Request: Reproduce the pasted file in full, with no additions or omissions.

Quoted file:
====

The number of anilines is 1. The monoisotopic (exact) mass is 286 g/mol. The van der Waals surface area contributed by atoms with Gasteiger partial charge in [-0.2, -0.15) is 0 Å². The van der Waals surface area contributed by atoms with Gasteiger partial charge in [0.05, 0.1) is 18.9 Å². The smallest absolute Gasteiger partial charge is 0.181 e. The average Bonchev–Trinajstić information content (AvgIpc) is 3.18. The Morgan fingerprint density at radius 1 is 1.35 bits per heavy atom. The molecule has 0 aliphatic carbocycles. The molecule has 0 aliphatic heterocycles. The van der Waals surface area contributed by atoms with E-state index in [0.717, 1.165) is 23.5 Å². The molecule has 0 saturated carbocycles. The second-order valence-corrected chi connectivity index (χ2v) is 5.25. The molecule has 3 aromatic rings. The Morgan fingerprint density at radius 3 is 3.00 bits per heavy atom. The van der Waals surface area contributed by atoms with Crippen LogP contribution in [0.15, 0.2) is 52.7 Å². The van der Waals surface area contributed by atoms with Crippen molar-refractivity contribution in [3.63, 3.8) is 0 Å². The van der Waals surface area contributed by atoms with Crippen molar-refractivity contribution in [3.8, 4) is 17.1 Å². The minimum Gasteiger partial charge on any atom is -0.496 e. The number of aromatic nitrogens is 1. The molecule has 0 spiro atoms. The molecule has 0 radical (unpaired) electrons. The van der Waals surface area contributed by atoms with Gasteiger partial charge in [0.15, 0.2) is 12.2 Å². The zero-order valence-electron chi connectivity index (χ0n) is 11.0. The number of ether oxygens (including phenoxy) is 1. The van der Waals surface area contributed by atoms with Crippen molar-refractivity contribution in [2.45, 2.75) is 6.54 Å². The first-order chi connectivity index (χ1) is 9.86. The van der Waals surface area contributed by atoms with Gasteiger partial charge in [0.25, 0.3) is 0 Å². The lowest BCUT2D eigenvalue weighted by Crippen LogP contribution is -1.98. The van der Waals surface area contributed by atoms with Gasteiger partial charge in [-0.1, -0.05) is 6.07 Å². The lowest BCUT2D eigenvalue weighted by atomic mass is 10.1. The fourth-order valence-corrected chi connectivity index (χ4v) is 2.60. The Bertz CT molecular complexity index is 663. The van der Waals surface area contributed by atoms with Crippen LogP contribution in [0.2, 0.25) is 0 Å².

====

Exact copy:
The number of anilines is 1. The monoisotopic (exact) mass is 286 g/mol. The van der Waals surface area contributed by atoms with Gasteiger partial charge in [-0.2, -0.15) is 0 Å². The van der Waals surface area contributed by atoms with Gasteiger partial charge in [0.05, 0.1) is 18.9 Å². The smallest absolute Gasteiger partial charge is 0.181 e. The average Bonchev–Trinajstić information content (AvgIpc) is 3.18. The Morgan fingerprint density at radius 1 is 1.35 bits per heavy atom. The molecule has 0 aliphatic carbocycles. The molecule has 0 aliphatic heterocycles. The van der Waals surface area contributed by atoms with E-state index in [0.717, 1.165) is 23.5 Å². The molecule has 0 saturated carbocycles. The second-order valence-corrected chi connectivity index (χ2v) is 5.25. The molecule has 3 aromatic rings. The Morgan fingerprint density at radius 3 is 3.00 bits per heavy atom. The van der Waals surface area contributed by atoms with Crippen LogP contribution in [0.15, 0.2) is 52.7 Å². The van der Waals surface area contributed by atoms with Crippen molar-refractivity contribution in [3.63, 3.8) is 0 Å². The van der Waals surface area contributed by atoms with Crippen molar-refractivity contribution in [3.8, 4) is 17.1 Å². The minimum Gasteiger partial charge on any atom is -0.496 e. The number of aromatic nitrogens is 1. The molecule has 0 spiro atoms. The molecule has 0 radical (unpaired) electrons. The van der Waals surface area contributed by atoms with Gasteiger partial charge in [0.15, 0.2) is 12.2 Å². The zero-order valence-electron chi connectivity index (χ0n) is 11.0. The number of ether oxygens (including phenoxy) is 1. The van der Waals surface area contributed by atoms with Crippen molar-refractivity contribution in [2.45, 2.75) is 6.54 Å². The first-order chi connectivity index (χ1) is 9.86. The van der Waals surface area contributed by atoms with Gasteiger partial charge in [0.25, 0.3) is 0 Å². The lowest BCUT2D eigenvalue weighted by Crippen LogP contribution is -1.98. The van der Waals surface area contributed by atoms with Gasteiger partial charge in [-0.1, -0.05) is 6.07 Å². The lowest BCUT2D eigenvalue weighted by atomic mass is 10.1. The fourth-order valence-corrected chi connectivity index (χ4v) is 2.60. The Bertz CT molecular complexity index is 663. The van der Waals surface area contributed by atoms with Crippen LogP contribution in [0.2, 0.25) is 0 Å².